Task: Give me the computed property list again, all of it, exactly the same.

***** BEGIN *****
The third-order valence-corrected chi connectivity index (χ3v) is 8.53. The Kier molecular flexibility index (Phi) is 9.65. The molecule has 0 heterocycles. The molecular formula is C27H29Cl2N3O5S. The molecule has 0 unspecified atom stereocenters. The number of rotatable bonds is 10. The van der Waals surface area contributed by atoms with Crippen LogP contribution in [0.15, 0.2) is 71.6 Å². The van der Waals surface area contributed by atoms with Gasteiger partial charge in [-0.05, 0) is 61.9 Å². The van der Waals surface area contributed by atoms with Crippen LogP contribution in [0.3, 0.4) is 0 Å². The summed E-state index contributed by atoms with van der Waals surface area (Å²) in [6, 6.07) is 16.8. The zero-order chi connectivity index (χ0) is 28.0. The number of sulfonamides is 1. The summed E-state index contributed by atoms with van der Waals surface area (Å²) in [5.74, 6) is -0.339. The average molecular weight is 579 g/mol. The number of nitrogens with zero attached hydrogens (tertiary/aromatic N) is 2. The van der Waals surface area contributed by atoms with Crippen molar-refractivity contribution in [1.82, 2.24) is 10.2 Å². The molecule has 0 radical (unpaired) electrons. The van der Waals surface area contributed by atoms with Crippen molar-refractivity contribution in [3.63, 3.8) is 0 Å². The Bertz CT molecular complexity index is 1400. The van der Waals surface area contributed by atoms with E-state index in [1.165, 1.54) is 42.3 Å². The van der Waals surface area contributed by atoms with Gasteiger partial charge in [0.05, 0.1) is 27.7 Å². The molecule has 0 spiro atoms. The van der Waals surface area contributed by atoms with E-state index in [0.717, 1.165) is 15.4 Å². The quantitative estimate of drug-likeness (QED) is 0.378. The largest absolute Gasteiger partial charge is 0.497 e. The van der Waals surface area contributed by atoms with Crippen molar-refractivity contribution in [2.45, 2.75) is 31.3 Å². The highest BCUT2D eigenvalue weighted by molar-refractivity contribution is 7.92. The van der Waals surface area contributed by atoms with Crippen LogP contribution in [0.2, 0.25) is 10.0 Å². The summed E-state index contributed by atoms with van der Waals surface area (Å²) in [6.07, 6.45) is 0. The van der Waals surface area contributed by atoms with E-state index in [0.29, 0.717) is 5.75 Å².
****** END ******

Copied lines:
The third-order valence-corrected chi connectivity index (χ3v) is 8.53. The Kier molecular flexibility index (Phi) is 9.65. The molecule has 0 heterocycles. The molecular formula is C27H29Cl2N3O5S. The molecule has 0 unspecified atom stereocenters. The number of rotatable bonds is 10. The van der Waals surface area contributed by atoms with Crippen LogP contribution in [0.15, 0.2) is 71.6 Å². The van der Waals surface area contributed by atoms with Gasteiger partial charge in [-0.05, 0) is 61.9 Å². The van der Waals surface area contributed by atoms with Crippen LogP contribution in [0.3, 0.4) is 0 Å². The summed E-state index contributed by atoms with van der Waals surface area (Å²) in [6, 6.07) is 16.8. The zero-order chi connectivity index (χ0) is 28.0. The number of sulfonamides is 1. The summed E-state index contributed by atoms with van der Waals surface area (Å²) in [5.74, 6) is -0.339. The average molecular weight is 579 g/mol. The number of nitrogens with zero attached hydrogens (tertiary/aromatic N) is 2. The van der Waals surface area contributed by atoms with Crippen molar-refractivity contribution in [1.82, 2.24) is 10.2 Å². The molecule has 0 radical (unpaired) electrons. The van der Waals surface area contributed by atoms with Crippen molar-refractivity contribution in [3.63, 3.8) is 0 Å². The Bertz CT molecular complexity index is 1400. The van der Waals surface area contributed by atoms with E-state index in [1.165, 1.54) is 42.3 Å². The van der Waals surface area contributed by atoms with Gasteiger partial charge in [0.05, 0.1) is 27.7 Å². The molecule has 0 spiro atoms. The van der Waals surface area contributed by atoms with E-state index in [0.717, 1.165) is 15.4 Å². The quantitative estimate of drug-likeness (QED) is 0.378. The largest absolute Gasteiger partial charge is 0.497 e. The van der Waals surface area contributed by atoms with Crippen molar-refractivity contribution in [2.45, 2.75) is 31.3 Å². The highest BCUT2D eigenvalue weighted by molar-refractivity contribution is 7.92. The van der Waals surface area contributed by atoms with Crippen LogP contribution in [0.2, 0.25) is 10.0 Å². The summed E-state index contributed by atoms with van der Waals surface area (Å²) in [6.07, 6.45) is 0. The van der Waals surface area contributed by atoms with E-state index in [0.29, 0.717) is 5.75 Å².